Tag Archives: Apple IIe

A look at an early Apple IIe

(Warning: I’ll be discussing topics that may seem extremely obscure and pointless to the casual visitor.  If you’re don’t find interesting the minor nuances in Apple II design, manufacturing and engineering over the years, this will likely be terrifically boring.)

A while back, I came into possession of an early Apple IIe and I thought it might be fun to post about it here.

This is Apple IIe serial number A2S2-01601.  The motherboard is a Rev. A, date-coded “8233”, in hand-written ink, which would put it mid-August 1982, several months before the IIe was announced in December of that year. Here’s a look at some of the chips and their date codes.

(click the ‘i’ for image captions and information)

Notes: The date code on the PCB, 8233, is the 33rd week of 1982, which (if we assume the week starts on a Sunday) puts the date of “manufacture” (probably when the board was assembled, rather than when the PCB was etched) between August 16 and 22.  Steve Jobs was 27 years old; Woz had just turned 32.

Older Apple IIs don’t necessarily match up with older power supplies, by serial number.  There doesn’t seem to be any rhyme or reason to how Apple decided which power supply went into which machine.

The “newest” chip in this Apple IIe is the MMU, with a date code of 8244, made eleven weeks after the rest of the PCB was assembled. I’m not sure if this means this batch of machines was assembled and then put on a shelf until the next shipment came in from Synertek, or if this particular computer had its MMU replaced at some point.  Judging from the pins on the chip, it doesn’t appear to have been serviced.

OKI Semiconductor used a 5-digit date code on the DRAMs that I haven’t figured out yet.  I can’t find a datasheet or manual describing how they did their encoding.  I believe that either the first two numbers, “24”, indicate the week of manufacture, and the “1” is used for the year, assuming a 1980 decade, so these were made in the 24th week of 1981; or the first digit indicates the year “1982” and the “41” indicates the week, which puts them as manufactured right around the same time as everything else in this IIe.  OKI had two plants, one in Taiwan and the other in Singapore.  I suspect the “52” and “97” trailing numbers on the DRAMs indicate factory of origin, though I might be way off here.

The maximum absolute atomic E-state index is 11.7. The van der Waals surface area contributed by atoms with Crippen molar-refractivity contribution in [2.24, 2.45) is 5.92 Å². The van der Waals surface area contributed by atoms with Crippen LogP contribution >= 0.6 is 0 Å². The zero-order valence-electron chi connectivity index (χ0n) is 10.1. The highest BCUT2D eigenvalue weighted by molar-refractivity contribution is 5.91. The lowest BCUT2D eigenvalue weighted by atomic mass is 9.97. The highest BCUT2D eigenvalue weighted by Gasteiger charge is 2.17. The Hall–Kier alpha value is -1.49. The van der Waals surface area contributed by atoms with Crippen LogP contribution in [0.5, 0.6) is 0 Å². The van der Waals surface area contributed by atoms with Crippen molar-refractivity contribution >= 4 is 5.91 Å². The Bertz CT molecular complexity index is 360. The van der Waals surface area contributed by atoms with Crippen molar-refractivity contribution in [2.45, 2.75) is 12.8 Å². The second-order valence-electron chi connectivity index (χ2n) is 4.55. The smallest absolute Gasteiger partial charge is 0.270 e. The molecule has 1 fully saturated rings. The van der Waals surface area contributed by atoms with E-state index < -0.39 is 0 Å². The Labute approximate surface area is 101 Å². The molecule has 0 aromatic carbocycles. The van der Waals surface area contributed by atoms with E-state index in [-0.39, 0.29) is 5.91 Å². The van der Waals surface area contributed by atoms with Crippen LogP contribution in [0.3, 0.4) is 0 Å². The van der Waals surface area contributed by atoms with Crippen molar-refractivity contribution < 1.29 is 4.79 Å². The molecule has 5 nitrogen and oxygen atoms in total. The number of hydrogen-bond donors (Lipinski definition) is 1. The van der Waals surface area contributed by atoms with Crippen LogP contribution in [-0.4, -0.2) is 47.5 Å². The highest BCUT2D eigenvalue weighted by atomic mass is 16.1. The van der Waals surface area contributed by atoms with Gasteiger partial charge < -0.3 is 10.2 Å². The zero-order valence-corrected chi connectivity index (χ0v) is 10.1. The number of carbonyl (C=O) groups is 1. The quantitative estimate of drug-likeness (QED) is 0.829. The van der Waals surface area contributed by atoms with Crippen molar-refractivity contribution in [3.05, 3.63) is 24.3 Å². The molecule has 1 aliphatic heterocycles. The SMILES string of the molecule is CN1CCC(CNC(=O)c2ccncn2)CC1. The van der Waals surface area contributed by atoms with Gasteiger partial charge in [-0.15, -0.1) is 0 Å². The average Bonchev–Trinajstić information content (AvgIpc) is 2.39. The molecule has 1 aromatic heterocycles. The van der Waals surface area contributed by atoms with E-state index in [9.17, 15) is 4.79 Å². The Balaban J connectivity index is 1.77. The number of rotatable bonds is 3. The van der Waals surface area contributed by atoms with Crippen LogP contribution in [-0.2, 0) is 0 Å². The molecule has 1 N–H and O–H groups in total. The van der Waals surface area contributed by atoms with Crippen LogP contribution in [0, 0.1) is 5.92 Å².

Here’s a look at some of the interesting and unique case features:

(click the ‘i’ for image captions and information)

Here’s a video clip of Apple II historian and hardware expert Tony Diaz comparing this computer to Apple IIe A2S2-01345 during his “Apple II Road Show” session at KansasFest 2013.  Fascinating to see how different were their fates, considering how seemingly close they were in production order.

Tomorrow, I’ll post some photos comparing this Apple to a II Plus, as well as a later model IIe.

Season’s Greetings




Happy holidays, everyone!  Yes, that’s me and yes, I wrote the AppleSoft BASIC program that rendered the “Merry Christmas” on the screen.  The white sleeve on the left edge of the card belongs to the blouse my sister was wearing.  I decided to protect her privacy (and maybe a bit of her dignity) and cropped her out of the scan.

Installing the Apple IIe Card on a Macintosh Color Classic

I finally had some time this past week to play with the IIe Card.  What began as a simple install ended up stretching over several evenings as I struggled to get the card to boot a floppy disk (more on that in a minute).

I started with a Macintosh Color Classic that had been upgraded to 10 MB of RAM and a 240 MB SCSI hard drive sometime in its past.  Conveniently, the Color Classic was already running System 7.5.5, the highest version you can run with the IIe Card.


The IIe Card was still sealed in its factory-new cellophane when I opened it.  I’ve never been of one those, “Don’t open that!” collectors.  I get this stuff because I want to play with and use it, and seeing a neat piece of hardware like this sitting on the shelf unused bothers me.

The box contained two 3.5″ diskettes, a user manual, the standard Apple warranty and reference materials, the Y-cable for connecting up floppy drives and a joystick, and the Apple IIe Card.